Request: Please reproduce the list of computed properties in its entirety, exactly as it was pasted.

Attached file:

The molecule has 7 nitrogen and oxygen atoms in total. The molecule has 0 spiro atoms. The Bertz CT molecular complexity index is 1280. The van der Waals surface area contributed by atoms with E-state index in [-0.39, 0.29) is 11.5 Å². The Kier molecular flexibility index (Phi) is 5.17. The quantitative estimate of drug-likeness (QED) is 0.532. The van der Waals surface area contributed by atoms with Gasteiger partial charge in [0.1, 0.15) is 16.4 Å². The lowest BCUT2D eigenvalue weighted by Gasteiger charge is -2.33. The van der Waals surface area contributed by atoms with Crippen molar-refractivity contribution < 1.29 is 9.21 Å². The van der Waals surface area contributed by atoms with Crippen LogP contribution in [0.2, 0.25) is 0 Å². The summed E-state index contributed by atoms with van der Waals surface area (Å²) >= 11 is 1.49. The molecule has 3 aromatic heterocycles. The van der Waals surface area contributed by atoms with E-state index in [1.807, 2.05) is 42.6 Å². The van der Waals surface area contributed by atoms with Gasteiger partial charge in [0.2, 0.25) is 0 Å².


The molecule has 7 nitrogen and oxygen atoms in total. The molecule has 0 spiro atoms. The Bertz CT molecular complexity index is 1280. The van der Waals surface area contributed by atoms with E-state index in [-0.39, 0.29) is 11.5 Å². The Kier molecular flexibility index (Phi) is 5.17. The quantitative estimate of drug-likeness (QED) is 0.532. The van der Waals surface area contributed by atoms with Gasteiger partial charge in [0.1, 0.15) is 16.4 Å². The lowest BCUT2D eigenvalue weighted by Gasteiger charge is -2.33. The van der Waals surface area contributed by atoms with Crippen molar-refractivity contribution < 1.29 is 9.21 Å². The van der Waals surface area contributed by atoms with Crippen LogP contribution in [0.2, 0.25) is 0 Å². The summed E-state index contributed by atoms with van der Waals surface area (Å²) >= 11 is 1.49. The molecule has 3 aromatic heterocycles. The van der Waals surface area contributed by atoms with E-state index in [1.807, 2.05) is 42.6 Å². The van der Waals surface area contributed by atoms with Gasteiger partial charge in [0.2, 0.25) is 0 Å².